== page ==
Mendoza

Trees in Mendoza, Argentina

Claudia and I have been hanging out in the city of Mendoza, Argentina this week. It’s a beautiful city; every street is lined with tall trees that arch over the streets and sidewalks, providing shade in this otherwise hot and sunny region.

Mendoza, Argentina

We haven’t been doing much so far – just walking around a lot, getting the hang of how things work around here, trying to find information about the mountains, and drinking our fair share of Malbec! We haven’t yet done any winery tours, but we’ve found a great little wine tasting bar in Mendoza where we’ll surely be spending some more time.

Plaza Independencia, Mendoza, Argentina

Mendoza has a really nice layout, with the large Plaza Independencia in the center of town, and four smaller plazas a few blocks from each corner. There seems to always be a nice plaza nearby to relax in! My only gripe about the town is the constant traffic – there’s a steady stream of cars zooming around at all hours of the day and night. There’s one pedestrian street through the center of town, with lots of cafes and shops. If I were king I would make four or five of the streets around here pedestrian streets… that would be amazing!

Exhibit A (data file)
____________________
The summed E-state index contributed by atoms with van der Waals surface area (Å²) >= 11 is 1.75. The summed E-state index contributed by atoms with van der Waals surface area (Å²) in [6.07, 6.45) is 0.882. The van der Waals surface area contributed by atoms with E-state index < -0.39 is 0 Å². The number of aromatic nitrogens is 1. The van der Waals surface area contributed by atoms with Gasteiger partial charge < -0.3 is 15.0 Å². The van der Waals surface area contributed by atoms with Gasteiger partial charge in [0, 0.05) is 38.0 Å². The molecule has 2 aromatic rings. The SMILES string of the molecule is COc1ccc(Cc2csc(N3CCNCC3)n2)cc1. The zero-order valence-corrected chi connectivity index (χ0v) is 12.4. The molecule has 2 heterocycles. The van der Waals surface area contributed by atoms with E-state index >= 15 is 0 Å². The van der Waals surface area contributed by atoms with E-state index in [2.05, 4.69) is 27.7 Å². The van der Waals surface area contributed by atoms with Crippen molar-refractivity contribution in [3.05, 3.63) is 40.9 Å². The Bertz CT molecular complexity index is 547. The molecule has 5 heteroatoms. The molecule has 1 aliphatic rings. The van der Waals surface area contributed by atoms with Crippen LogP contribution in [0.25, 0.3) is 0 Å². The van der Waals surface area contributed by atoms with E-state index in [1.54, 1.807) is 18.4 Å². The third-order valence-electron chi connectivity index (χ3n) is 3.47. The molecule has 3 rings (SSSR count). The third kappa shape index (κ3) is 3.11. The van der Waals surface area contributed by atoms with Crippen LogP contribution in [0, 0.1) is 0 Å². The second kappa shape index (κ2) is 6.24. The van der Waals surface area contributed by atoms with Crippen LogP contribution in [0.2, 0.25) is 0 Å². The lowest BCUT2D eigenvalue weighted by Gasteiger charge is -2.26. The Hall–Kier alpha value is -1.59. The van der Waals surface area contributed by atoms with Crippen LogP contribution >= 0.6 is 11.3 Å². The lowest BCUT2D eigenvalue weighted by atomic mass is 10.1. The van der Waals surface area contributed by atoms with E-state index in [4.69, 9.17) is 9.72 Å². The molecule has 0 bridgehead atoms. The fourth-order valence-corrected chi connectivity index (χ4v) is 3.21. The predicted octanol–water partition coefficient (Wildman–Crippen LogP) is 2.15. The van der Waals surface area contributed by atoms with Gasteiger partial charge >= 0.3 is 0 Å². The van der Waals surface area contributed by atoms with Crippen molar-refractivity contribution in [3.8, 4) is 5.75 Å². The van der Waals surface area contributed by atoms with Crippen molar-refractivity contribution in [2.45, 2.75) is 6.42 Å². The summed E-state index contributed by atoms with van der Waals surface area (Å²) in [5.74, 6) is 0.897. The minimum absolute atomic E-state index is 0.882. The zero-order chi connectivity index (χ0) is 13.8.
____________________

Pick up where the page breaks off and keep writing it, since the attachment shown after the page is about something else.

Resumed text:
Anyhow, tomorrow we’re finally heading up into the mountains for four days! It looks like there’s a lot of snow up there still, but we’ve got our crampons and ice axes and we’ll see how it goes…

Andes Adventure!

Chaltén, Monte Fitz Roy, Laguna de los Tres, Argentina, Patagonia

Monte Fitz Roy Alpenglow : Prints Available

Brilliant sunrise alpenglow on Chaltén (aka Monte Fitz Roy) and Cerro Poincenot, as seen from Laguna de los Tres. Parque Nacional los Glaciares, Argentina - November.